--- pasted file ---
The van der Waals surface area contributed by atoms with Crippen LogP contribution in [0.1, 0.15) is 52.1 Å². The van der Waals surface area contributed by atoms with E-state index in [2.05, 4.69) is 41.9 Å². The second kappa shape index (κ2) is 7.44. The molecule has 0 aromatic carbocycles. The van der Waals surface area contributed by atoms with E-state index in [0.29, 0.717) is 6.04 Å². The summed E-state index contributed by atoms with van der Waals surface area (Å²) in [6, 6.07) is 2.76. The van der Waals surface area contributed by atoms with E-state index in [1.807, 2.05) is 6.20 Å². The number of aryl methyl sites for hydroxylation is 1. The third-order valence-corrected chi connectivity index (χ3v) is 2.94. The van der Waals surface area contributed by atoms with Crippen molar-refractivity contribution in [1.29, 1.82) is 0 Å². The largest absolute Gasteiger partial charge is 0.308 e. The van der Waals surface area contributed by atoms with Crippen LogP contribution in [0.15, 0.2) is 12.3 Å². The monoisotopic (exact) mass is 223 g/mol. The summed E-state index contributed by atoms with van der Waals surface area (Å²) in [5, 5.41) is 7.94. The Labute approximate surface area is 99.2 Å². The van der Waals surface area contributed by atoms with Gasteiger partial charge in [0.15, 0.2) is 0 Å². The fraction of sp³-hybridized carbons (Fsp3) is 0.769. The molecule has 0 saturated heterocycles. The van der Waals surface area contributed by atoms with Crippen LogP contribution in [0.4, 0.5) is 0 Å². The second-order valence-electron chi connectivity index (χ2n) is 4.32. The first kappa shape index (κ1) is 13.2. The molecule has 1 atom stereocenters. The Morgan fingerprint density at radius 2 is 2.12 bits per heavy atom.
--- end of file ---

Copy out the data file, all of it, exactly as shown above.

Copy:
The van der Waals surface area contributed by atoms with Crippen LogP contribution in [0.1, 0.15) is 52.1 Å². The van der Waals surface area contributed by atoms with E-state index in [2.05, 4.69) is 41.9 Å². The second kappa shape index (κ2) is 7.44. The molecule has 0 aromatic carbocycles. The van der Waals surface area contributed by atoms with E-state index in [0.29, 0.717) is 6.04 Å². The summed E-state index contributed by atoms with van der Waals surface area (Å²) in [6, 6.07) is 2.76. The van der Waals surface area contributed by atoms with E-state index in [1.807, 2.05) is 6.20 Å². The number of aryl methyl sites for hydroxylation is 1. The third-order valence-corrected chi connectivity index (χ3v) is 2.94. The van der Waals surface area contributed by atoms with Crippen molar-refractivity contribution in [1.29, 1.82) is 0 Å². The largest absolute Gasteiger partial charge is 0.308 e. The van der Waals surface area contributed by atoms with Crippen LogP contribution in [0.15, 0.2) is 12.3 Å². The monoisotopic (exact) mass is 223 g/mol. The summed E-state index contributed by atoms with van der Waals surface area (Å²) in [5, 5.41) is 7.94. The Labute approximate surface area is 99.2 Å². The van der Waals surface area contributed by atoms with Gasteiger partial charge in [0.15, 0.2) is 0 Å². The fraction of sp³-hybridized carbons (Fsp3) is 0.769. The molecule has 0 saturated heterocycles. The van der Waals surface area contributed by atoms with Crippen LogP contribution in [0.4, 0.5) is 0 Å². The second-order valence-electron chi connectivity index (χ2n) is 4.32. The first kappa shape index (κ1) is 13.2. The molecule has 1 atom stereocenters. The Morgan fingerprint density at radius 2 is 2.12 bits per heavy atom.